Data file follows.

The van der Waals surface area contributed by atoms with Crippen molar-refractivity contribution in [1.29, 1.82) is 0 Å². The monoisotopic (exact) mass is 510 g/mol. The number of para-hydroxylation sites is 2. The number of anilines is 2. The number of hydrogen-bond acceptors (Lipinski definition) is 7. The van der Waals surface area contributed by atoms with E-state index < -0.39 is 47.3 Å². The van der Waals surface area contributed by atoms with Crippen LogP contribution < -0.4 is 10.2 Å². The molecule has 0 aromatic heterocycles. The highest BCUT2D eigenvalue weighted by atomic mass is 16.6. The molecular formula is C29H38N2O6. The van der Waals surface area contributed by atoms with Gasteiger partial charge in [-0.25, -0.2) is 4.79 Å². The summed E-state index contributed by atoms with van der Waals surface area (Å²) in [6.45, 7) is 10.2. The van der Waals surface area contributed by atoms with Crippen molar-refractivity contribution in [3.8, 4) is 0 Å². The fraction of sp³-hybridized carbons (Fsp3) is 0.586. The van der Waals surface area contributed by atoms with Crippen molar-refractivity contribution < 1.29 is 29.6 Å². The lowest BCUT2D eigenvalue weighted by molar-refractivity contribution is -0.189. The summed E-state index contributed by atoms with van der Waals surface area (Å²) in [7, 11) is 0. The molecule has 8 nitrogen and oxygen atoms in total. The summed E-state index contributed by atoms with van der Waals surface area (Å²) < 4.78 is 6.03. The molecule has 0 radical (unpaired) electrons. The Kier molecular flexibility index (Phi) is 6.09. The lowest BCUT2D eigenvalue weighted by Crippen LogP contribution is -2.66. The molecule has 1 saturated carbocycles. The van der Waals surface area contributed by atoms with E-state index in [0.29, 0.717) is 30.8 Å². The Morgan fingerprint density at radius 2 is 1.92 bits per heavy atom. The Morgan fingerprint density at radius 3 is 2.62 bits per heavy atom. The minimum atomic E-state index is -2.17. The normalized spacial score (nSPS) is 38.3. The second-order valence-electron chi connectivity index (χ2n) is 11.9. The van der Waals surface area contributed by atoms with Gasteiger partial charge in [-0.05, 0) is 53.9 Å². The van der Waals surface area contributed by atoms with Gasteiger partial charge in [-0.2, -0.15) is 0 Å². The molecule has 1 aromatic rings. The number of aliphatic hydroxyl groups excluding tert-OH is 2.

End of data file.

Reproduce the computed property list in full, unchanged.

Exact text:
The van der Waals surface area contributed by atoms with Crippen molar-refractivity contribution in [1.29, 1.82) is 0 Å². The monoisotopic (exact) mass is 510 g/mol. The number of para-hydroxylation sites is 2. The number of anilines is 2. The number of hydrogen-bond acceptors (Lipinski definition) is 7. The van der Waals surface area contributed by atoms with E-state index < -0.39 is 47.3 Å². The van der Waals surface area contributed by atoms with Crippen LogP contribution < -0.4 is 10.2 Å². The molecule has 0 aromatic heterocycles. The highest BCUT2D eigenvalue weighted by atomic mass is 16.6. The molecular formula is C29H38N2O6. The van der Waals surface area contributed by atoms with Gasteiger partial charge in [-0.25, -0.2) is 4.79 Å². The summed E-state index contributed by atoms with van der Waals surface area (Å²) in [6.45, 7) is 10.2. The van der Waals surface area contributed by atoms with Crippen molar-refractivity contribution in [3.8, 4) is 0 Å². The fraction of sp³-hybridized carbons (Fsp3) is 0.586. The van der Waals surface area contributed by atoms with Crippen molar-refractivity contribution < 1.29 is 29.6 Å². The lowest BCUT2D eigenvalue weighted by molar-refractivity contribution is -0.189. The summed E-state index contributed by atoms with van der Waals surface area (Å²) in [7, 11) is 0. The molecule has 8 nitrogen and oxygen atoms in total. The summed E-state index contributed by atoms with van der Waals surface area (Å²) < 4.78 is 6.03. The molecule has 0 radical (unpaired) electrons. The Kier molecular flexibility index (Phi) is 6.09. The lowest BCUT2D eigenvalue weighted by Crippen LogP contribution is -2.66. The molecule has 1 saturated carbocycles. The van der Waals surface area contributed by atoms with E-state index in [0.29, 0.717) is 30.8 Å². The Morgan fingerprint density at radius 2 is 1.92 bits per heavy atom. The Morgan fingerprint density at radius 3 is 2.62 bits per heavy atom. The minimum atomic E-state index is -2.17. The normalized spacial score (nSPS) is 38.3. The second-order valence-electron chi connectivity index (χ2n) is 11.9. The van der Waals surface area contributed by atoms with Gasteiger partial charge in [-0.05, 0) is 53.9 Å². The van der Waals surface area contributed by atoms with Gasteiger partial charge in [-0.2, -0.15) is 0 Å². The molecule has 1 aromatic rings. The number of aliphatic hydroxyl groups excluding tert-OH is 2.